In the United Kingdom of the 1980s, there was a television drama called Boys From the Blackstuff, in which one the main characters would regularly deliver the line, "Giz a job. I can do that."
Yosser Hughes's tragi-comic plea for someone to offer him work was fiction, but it echoed reality for millions of people in an era of high unemployment. Like Yosser, they were desperate for a job, and they had no room for maneuver in a unfavorable labor market. Simply getting employment was the aim of the game. Negotiating a better deal once a prospective employer had made you an offer just wasn't on the table.
Go to the other extreme and you arrive at someone like LeBron James, a U.S. basketball player who, in 2016-17, netted $31 million for his troubles. Sportsmen like LeBron have skills or talents that lots of people are willing to pay lots of money to watch. And the stars' agents negotiate to ensure the best deal, for their clients... and for themselves. They use leverage. Bargaining power.
Somewhere in between Yosser of Liverpool and LeBron of the Cleveland Cavaliers, you'll find the likes of you and me. We're not going to be able to call on the negotiating muscle of LeBron but, looking on the brighter side, we are likely not in the dire straits that Yosser was in.
So, where do we stand when it comes to negotiating a job offer? Dare we ask for that extra couple of thousand dollars? Will they recoil at the request to work from home on a Wednesday? Is it worth pushing for an extra day's paid vacation?
Negotiating can undoubtedly be daunting, especially if you're not a super-talented sports star or a Hollywood legend, or even a humble hedge-fund manager. Many of us find the process such a stressful and unpleasant business that we avoid it completely. Or, if you are like me, you think you ought to have a go at negotiating, but the reality is that your strategy leaves much to be desired.
For instance, in one attempt to secure a salary raise after I had been offered a new role, I decided to pitch for an annual figure that matched my age, but in thousands of dollars. I was 38, and $38,000 a year seemed to be a reasonable number (to me).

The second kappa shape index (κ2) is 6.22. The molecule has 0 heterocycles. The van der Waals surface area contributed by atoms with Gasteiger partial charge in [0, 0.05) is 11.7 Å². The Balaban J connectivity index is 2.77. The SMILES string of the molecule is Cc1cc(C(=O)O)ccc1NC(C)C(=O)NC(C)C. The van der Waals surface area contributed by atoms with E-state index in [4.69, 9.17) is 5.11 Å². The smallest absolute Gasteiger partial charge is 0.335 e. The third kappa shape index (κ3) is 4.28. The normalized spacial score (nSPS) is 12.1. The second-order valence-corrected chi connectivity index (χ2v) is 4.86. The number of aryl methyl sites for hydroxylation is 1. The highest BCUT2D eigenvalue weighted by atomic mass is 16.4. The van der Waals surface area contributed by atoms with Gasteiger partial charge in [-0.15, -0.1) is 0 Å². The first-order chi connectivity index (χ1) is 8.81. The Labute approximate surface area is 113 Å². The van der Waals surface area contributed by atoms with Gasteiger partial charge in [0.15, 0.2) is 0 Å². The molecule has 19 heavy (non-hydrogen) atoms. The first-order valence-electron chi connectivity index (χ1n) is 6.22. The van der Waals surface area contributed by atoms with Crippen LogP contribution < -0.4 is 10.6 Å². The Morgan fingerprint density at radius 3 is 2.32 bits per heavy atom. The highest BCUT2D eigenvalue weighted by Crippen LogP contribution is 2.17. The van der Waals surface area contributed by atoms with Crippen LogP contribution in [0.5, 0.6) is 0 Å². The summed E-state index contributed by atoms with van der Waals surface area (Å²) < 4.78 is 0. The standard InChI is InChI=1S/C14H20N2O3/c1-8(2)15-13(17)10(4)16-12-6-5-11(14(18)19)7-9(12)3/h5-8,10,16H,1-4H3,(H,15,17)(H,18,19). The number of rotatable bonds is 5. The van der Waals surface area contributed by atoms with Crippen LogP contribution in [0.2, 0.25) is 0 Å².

When I explained this logic to my future boss, she looked puzzled. And, unsurprisingly, my tactic failed to raise little more than a smile from her. What's more surprising, though, is that, when I mentioned this story to a colleague the other day, she nodded and said, "Oh yes, my husband does that when he tries to get more money out of his firm."
So, clearly, I'm not the only one who could benefit from sharpening his negotiating skills. Mind Tools has lots to offer in this important area of communication.
Negotiation is an important life skill, whether it's you and your partner discussing where to go on your next family vacation, or you and your boss debating the merits of a product redesign.
But, when you are deciding whether to negotiate the terms of your next job offer, it's important for you to consider the whole package and to ensure that you retain a professional style throughout. So, it's probably best to leave behind my "dollars-for-age strategy" and read the Mind Tools negotiation resources before opening your discussions.
You're likely not going to be joining LeBron on the sporting greats rich list, but, if you negotiate confidently, from a sensible position and with realistic expectations, you may surprise yourself.
Enjoy that extra day's vacation!
What are your thoughts on negotiating? Have you ever managed to boost your salary, or do you find the process difficult? Share your thoughts in the box below.
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